So the social innovator, resources already stretched, finds ways to comply with reporting requirements, rather than transparently revealing early failures, even if the lessons learned might lead to future success. The book suggests that developmental evaluation – an approach involving more collaboration and co-exploration – is far more effective, supportive and informative for both the innovator and the funding party.

While the case studies in the book were all apt examples of systems (many elements and forces in play), some did not appear complex, in the ways predicting weather or parenting children are complex. This book is intended as an introduction to systems thinking, and so this is appropriate. Disciplines such as systems thinking and structural dynamics work well in domains where the patterns are knowable, even though cause and effect are separated in space and time. They are not, however, the best tools in the face of true complexity.

The good news is that truly complex issues are not quite as prevalent as the popular business books (Getting to Maybe included) would have us believe. Just as there is a danger in mis-classifying a complex problem as simple, so too, is there a risk of calling something complex that is not – one ends up using the wrong tools for the job. For a more detailed (but still very readable) article on these important distinctions, I would suggest The new dynamics of strategy: Sense-making in a complex and complicated world, by C. F. Kurtz and D. J. Snowden. It is free, online from the IBM Systems Journal. (http://www.research.ibm.com/journal/sj/423/kurtz.html)

Living a paradox?

I think the authors unnecessarily mystified and muddied up how the creative process works to orchestrate sustained change, and how structural conflict keeps things as they are. The authors open on the right track when, on page 24, they explain their choice and use of the word, ‘maybe’:

“MAY – possibility, what might be, the essence of intentionality as a vision of what could happen, if only…

BE – state of being, the way things are, presence, reality…”

‘MAY’ is the intended vision, in the future. ‘BE’ is current reality, now. The tension they describe between the two elements is the same dynamic described as creative tension in The Fifth Discipline.

They then describe leaders who focus both on the vision and current reality as “living a paradox”. In delving into the endnotes, it becomes clear that many innovators interviewed might have described it as such, although I contend it is simply a conflict between seeing reality for what it is so one can learn from it, vs. hiding reality to minimize the risk of losing funding over a perceived failure of a program.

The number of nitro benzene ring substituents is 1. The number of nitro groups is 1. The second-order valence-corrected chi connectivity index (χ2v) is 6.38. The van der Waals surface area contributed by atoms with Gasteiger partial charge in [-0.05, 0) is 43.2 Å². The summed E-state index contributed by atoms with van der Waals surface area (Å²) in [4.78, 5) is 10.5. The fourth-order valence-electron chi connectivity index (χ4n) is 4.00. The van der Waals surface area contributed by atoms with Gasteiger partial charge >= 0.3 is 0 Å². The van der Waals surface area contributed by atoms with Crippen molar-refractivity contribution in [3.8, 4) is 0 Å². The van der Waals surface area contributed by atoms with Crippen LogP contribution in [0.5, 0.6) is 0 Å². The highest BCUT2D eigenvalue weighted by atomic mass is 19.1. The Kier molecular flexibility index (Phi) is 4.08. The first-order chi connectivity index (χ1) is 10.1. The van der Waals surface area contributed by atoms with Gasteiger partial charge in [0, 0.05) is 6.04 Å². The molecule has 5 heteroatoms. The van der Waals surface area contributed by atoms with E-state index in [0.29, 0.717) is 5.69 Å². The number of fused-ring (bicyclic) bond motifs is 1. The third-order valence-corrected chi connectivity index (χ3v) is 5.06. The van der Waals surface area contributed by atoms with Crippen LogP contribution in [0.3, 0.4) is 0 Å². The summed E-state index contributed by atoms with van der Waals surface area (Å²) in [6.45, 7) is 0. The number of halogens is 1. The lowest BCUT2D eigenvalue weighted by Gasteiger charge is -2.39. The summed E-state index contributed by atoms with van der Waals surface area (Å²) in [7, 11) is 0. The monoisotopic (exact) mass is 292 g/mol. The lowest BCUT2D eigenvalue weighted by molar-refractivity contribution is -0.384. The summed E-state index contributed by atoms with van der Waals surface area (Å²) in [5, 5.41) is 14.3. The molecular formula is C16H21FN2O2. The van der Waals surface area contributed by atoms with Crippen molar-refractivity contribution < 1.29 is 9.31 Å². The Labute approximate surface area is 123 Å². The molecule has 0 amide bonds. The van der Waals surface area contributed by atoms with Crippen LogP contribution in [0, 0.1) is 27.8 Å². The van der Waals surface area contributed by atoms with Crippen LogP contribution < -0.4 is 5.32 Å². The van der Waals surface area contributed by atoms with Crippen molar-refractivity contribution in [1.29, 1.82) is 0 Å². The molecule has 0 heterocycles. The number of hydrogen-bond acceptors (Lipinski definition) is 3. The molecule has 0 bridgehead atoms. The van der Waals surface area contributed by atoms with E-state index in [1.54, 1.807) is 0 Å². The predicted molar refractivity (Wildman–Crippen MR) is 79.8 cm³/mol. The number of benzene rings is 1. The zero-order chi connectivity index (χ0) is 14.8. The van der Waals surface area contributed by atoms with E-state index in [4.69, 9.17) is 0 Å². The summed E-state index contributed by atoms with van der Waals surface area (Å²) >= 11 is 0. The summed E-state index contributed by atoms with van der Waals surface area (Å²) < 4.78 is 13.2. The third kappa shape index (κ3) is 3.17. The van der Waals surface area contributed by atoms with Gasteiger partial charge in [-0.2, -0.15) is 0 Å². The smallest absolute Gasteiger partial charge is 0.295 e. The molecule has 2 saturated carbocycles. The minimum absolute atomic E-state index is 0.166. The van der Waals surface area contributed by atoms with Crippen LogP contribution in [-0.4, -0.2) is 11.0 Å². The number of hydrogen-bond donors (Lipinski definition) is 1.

It is very important to help the social innovator reframe this concept. At any point in time, a social innovator can become more effective by simultaneously picturing their future vision, comparing it to the relevant current reality, and studying the discrepancy. There is no paradox here – simply a basic, critical skill in the creative process, and in learning.

To augment the valuable approach presented in Getting to Maybe, I would recommend that readers refer to the work of Robert Fritz to learn more about structural dynamics and the creative process. Fritz’s concept of creative tension is introduced in The Fifth Discipline, but I would direct those interested in organizational and systemic change to his book, The Path of Least Resistance for Managers (1999 Berrett-Koehler Publications, ISBN: 1576750655).

Get it. Read it. Change the world.

This book will undoubtedly help social innovators, socially-conscious corporations and philanthropists in their missions. The authors are to be commended for investing in our collective future in this way.

© 2007 Gary Ralston

About the author

Gary Ralston is a partner and business consultant at Ralston Consulting Inc., with corporate and non-profit clients across North America. Originally from Vancouver, BC, he now lives in Columbus, Ohio with his wife and business partner, Ann. Gary would like to thank Bronwyn Drainie, Troy Angrignon and Charles Holmes for their contributions to this review.